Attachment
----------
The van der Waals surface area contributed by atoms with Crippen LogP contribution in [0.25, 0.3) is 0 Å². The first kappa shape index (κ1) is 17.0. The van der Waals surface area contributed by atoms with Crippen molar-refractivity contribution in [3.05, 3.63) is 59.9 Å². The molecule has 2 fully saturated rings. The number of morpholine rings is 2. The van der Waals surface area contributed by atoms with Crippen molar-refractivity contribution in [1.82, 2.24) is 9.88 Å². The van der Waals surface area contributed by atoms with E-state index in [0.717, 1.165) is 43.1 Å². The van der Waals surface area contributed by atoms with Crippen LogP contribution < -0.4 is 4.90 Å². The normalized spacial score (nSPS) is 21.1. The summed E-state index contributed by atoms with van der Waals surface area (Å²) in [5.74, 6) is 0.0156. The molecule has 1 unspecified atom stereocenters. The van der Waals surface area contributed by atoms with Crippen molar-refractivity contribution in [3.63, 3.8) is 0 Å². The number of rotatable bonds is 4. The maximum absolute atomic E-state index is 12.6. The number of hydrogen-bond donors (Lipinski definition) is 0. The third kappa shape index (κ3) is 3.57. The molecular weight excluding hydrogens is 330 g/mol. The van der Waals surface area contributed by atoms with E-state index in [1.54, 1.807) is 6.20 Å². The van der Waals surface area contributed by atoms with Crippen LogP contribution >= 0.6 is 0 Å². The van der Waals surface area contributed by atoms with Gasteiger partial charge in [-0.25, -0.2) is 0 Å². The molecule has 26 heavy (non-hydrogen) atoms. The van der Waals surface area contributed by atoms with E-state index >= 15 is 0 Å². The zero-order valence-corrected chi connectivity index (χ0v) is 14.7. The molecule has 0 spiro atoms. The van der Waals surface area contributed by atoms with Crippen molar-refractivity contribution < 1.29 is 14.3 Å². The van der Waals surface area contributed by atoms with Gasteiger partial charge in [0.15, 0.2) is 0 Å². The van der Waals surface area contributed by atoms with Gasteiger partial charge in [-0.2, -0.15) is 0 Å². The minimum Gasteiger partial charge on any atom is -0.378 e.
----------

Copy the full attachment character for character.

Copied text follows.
The van der Waals surface area contributed by atoms with Crippen LogP contribution in [0.25, 0.3) is 0 Å². The first kappa shape index (κ1) is 17.0. The van der Waals surface area contributed by atoms with Crippen molar-refractivity contribution in [3.05, 3.63) is 59.9 Å². The molecule has 2 fully saturated rings. The number of morpholine rings is 2. The van der Waals surface area contributed by atoms with Crippen molar-refractivity contribution in [1.82, 2.24) is 9.88 Å². The van der Waals surface area contributed by atoms with E-state index in [0.717, 1.165) is 43.1 Å². The van der Waals surface area contributed by atoms with Crippen LogP contribution < -0.4 is 4.90 Å². The normalized spacial score (nSPS) is 21.1. The summed E-state index contributed by atoms with van der Waals surface area (Å²) in [5.74, 6) is 0.0156. The molecule has 1 unspecified atom stereocenters. The van der Waals surface area contributed by atoms with Crippen molar-refractivity contribution in [3.63, 3.8) is 0 Å². The number of rotatable bonds is 4. The maximum absolute atomic E-state index is 12.6. The number of hydrogen-bond donors (Lipinski definition) is 0. The third kappa shape index (κ3) is 3.57. The molecular weight excluding hydrogens is 330 g/mol. The van der Waals surface area contributed by atoms with E-state index in [1.54, 1.807) is 6.20 Å². The van der Waals surface area contributed by atoms with Crippen LogP contribution >= 0.6 is 0 Å². The van der Waals surface area contributed by atoms with Gasteiger partial charge in [-0.25, -0.2) is 0 Å². The molecule has 26 heavy (non-hydrogen) atoms. The van der Waals surface area contributed by atoms with E-state index >= 15 is 0 Å². The zero-order valence-corrected chi connectivity index (χ0v) is 14.7. The molecule has 0 spiro atoms. The van der Waals surface area contributed by atoms with Crippen molar-refractivity contribution < 1.29 is 14.3 Å². The van der Waals surface area contributed by atoms with Gasteiger partial charge in [0.15, 0.2) is 0 Å². The van der Waals surface area contributed by atoms with Gasteiger partial charge in [-0.2, -0.15) is 0 Å². The minimum Gasteiger partial charge on any atom is -0.378 e.